Integral
calculus 


The
definite integral 
The area between the graph
of a function and the xaxis over a closed interval

The upper sum and the lower sum 
The definition of the definite integral 






The area between the graph
of a function and the xaxis over a closed interval 
The
problem of finding the area enclosed by the graph of a function and the xaxis
over a closed interval is solved
by use of the quadrature. The quadrature is the method of the calculation of
planar areas that consists of
the
construction of a square with the same area as a given figure or
surface. 
Let
y = f (x)
be a continuous positive function defined on the closed interval [a,
b]. 
Define
the area A
of a region of the coordinate plane bounded above by the graph
of f, below by the interval
[a, b]
on the xaxis,
and bounded to the left by the vertical line x
= a and on the right by the
vertical line x = b. 

The upper sum and the lower sum 
Divide
the given interval [a,
b] into n
subintervals by a finite sequence of points such that 
a
= x_{0}
< x_{1} < x_{2} < . . . < x_{n
}_{}_{
1} < x_{n}
= b. 
The
obtained subintervals are [a,
x_{1}], [x_{1},
x_{2}],
. . . , [x_{i}_{
}_{}_{
1}, x_{i}],
. . . , [x_{n
}_{}_{
1}, b]

of
lengths Dx_{1},
Dx_{2},
. . . , Dx_{i}_{
},
. . . ,
Dx_{n}
where, Dx_{i}_{ }
= x_{i} 
x_{i}_{
}_{}_{
1}
and ( i = 1, 2 , . . . , n ). 
Since,
by the assumption f
is continuous on [a,
b]
then there exist the highest value M and
the lowest value m
of the function inside the interval [a,
b]
and similarly, inside the subinterval Dx_{1}
it will have some highest value M_{1}
and a lowest m_{1},
in Dx_{2}
values M_{2}
and m_{2},
. . . and in Dx_{n}
a function values M_{n}
and m_{n}. 
Such
that always 
m_{i}
< M_{i},
and
M_{i}
< M
as m_{i}
> m 
( i = 1, 2 , . . . , n ),
because the highest value in a subinterval
cannot exceed the highest value of the function in the whole interval [a,
b],
as the lowest value in
a
subinterval cannot be lower than that in the whole interval, as is shown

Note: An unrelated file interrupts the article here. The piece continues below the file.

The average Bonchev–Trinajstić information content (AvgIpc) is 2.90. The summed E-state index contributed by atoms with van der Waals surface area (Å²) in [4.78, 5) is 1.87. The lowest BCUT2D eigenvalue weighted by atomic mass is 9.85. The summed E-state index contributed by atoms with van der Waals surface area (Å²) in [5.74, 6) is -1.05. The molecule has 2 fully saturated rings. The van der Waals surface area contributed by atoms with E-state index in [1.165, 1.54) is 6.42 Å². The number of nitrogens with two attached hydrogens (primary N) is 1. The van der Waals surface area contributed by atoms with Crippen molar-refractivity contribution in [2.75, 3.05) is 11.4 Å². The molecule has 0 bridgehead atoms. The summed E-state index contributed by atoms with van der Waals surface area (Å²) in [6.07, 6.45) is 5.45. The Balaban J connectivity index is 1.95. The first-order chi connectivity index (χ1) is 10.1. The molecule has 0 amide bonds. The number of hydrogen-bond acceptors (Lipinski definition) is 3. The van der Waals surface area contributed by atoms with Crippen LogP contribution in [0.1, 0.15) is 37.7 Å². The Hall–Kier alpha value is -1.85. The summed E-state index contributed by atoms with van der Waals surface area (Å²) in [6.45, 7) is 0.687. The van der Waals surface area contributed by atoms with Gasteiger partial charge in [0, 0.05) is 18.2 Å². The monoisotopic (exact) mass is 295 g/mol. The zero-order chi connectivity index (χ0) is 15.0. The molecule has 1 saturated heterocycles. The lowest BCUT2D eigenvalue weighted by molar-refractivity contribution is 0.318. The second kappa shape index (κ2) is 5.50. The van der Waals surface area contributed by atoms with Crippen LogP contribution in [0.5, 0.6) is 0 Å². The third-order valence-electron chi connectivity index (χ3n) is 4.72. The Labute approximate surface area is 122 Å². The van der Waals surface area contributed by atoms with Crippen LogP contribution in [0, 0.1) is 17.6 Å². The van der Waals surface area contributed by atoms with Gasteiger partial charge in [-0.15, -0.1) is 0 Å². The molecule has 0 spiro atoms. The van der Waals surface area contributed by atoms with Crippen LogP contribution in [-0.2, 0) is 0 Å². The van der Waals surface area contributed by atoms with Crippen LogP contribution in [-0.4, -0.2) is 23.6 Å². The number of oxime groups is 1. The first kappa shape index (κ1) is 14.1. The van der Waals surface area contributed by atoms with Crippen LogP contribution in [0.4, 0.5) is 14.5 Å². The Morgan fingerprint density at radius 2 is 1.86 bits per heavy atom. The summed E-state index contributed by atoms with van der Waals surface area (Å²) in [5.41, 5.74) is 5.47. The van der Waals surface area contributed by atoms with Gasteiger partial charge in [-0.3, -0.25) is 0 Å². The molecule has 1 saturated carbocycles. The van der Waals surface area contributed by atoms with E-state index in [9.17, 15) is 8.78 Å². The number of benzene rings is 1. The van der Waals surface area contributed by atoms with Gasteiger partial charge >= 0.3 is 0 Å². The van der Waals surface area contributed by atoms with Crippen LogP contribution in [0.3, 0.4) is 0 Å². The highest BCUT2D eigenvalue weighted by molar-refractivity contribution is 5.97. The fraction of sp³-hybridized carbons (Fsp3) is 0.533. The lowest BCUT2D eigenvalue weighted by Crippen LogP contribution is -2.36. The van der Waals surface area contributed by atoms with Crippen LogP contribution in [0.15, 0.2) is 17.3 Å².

in the right figure. 
Now
let write 
S
= M_{1
}Dx_{1}
+ M_{2
}Dx_{2}
+
·
· ·
+
M_{n}_{
}Dx_{n} 



and s
= m_{1
}Dx_{1}
+ m_{2
}Dx_{2}
+
·
· ·
+
m_{n}_{
}Dx_{n},_{
}where
S
represents the sum of areas of the circumscribed rectangles, each base
of witch is one of the subintervals Dx_{i}
in the sequence, with height of the highest function value M_{i}
in that subinterval. Therefore, S
denotes the upper sum of f
over the interval [a,
b]. 
While,
the sum s
denotes the lower sum of areas of the
inscribed rectangles with the same bases and with heights
that equal the lowest function value m_{i}
in each subinterval, as shows the figure above. 
Since
m_{i}
< M_{i}
( i = 1, 2 , . . . , n ),
then s
< S 
and
since, m
< m_{i}
and
M_{i}
< M
then, 
m
(b 
a)
= m
(Dx_{1}
+
·
· ·
+ Dx_{n})
< s
and S
< M
(Dx_{1}
+
·
· ·
+ Dx_{n})
= M
(b 
a), 
that
is, the lower sum does not exceed the upper sum, both sums are bounded from
above and from below. 
If we now repeat the process and continue to divide each subinterval
Dx into smaller intervals, so that the number of subintervals increases to infinity
(n
®
oo), that is, bases of the rectangles become smaller and smaller while the number of rectangles increases to infinity. 
By passing to the infinitely small (infinitesimal)
interval Dx, each of two infinite sequences of numbers
S and
s
converge to a fixed
limit value. 
That is, the sequence of areas of circumscribed rectangles will decrease toward the fixed limit value, as the number of intervals
increases, and the sequence of areas of inscribed rectangles will increase toward
that fixed limit
value. 
Thus,
if the sequence of circumscribed rectangles S
and the sequence of inscribed rectangles
s
tends to the same limit
value I independent of the partition of the interval [a,
b],
provided the length of each subinterval tends
to zero while number of the partition
points tend to infinity, then the limit value I
equals the area A. 
Therefore,
using the above notation we can write 


The definition of the
definite integral 
Finally,
we say a function
f
is integrable on an interval [a,
b] if there exists a
unique number A
such that 

for
any partition of [a,
b]. 
If
y = f (x)
is integrable on [a,
b]
then we call A
the definite integral of f
on [a,
b] and write 

where
∫ symbolize the sum, the function
f (x) is called
the integrand, the differential dx
shows that x
is the variable
of integration and, the numbers a
and b
are called the limits of integration (a
is the lower limit and b
is
the upper limit). 









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